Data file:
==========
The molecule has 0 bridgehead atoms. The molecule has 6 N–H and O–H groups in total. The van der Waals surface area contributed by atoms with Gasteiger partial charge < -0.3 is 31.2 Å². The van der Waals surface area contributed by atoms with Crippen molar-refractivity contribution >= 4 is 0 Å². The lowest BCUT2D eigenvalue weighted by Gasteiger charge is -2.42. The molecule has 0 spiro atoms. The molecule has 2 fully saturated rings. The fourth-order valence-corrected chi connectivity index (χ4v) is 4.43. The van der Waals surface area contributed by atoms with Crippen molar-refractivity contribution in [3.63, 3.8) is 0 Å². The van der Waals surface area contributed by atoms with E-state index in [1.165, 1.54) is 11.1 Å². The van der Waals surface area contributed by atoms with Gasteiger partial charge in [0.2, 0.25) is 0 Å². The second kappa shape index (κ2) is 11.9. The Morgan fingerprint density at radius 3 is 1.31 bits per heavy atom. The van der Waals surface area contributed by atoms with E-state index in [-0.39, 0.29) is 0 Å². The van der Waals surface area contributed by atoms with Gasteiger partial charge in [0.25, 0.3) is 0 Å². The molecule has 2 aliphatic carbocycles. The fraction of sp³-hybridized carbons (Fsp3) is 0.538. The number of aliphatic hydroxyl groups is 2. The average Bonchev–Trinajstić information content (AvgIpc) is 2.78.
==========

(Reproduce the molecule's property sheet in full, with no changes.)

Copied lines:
The molecule has 0 bridgehead atoms. The molecule has 6 N–H and O–H groups in total. The van der Waals surface area contributed by atoms with Gasteiger partial charge < -0.3 is 31.2 Å². The van der Waals surface area contributed by atoms with Crippen molar-refractivity contribution >= 4 is 0 Å². The lowest BCUT2D eigenvalue weighted by Gasteiger charge is -2.42. The molecule has 0 spiro atoms. The molecule has 2 fully saturated rings. The fourth-order valence-corrected chi connectivity index (χ4v) is 4.43. The van der Waals surface area contributed by atoms with Crippen molar-refractivity contribution in [3.63, 3.8) is 0 Å². The van der Waals surface area contributed by atoms with E-state index in [1.165, 1.54) is 11.1 Å². The van der Waals surface area contributed by atoms with Gasteiger partial charge in [0.2, 0.25) is 0 Å². The second kappa shape index (κ2) is 11.9. The Morgan fingerprint density at radius 3 is 1.31 bits per heavy atom. The van der Waals surface area contributed by atoms with E-state index in [-0.39, 0.29) is 0 Å². The van der Waals surface area contributed by atoms with Gasteiger partial charge in [0.25, 0.3) is 0 Å². The molecule has 2 aliphatic carbocycles. The fraction of sp³-hybridized carbons (Fsp3) is 0.538. The number of aliphatic hydroxyl groups is 2. The average Bonchev–Trinajstić information content (AvgIpc) is 2.78.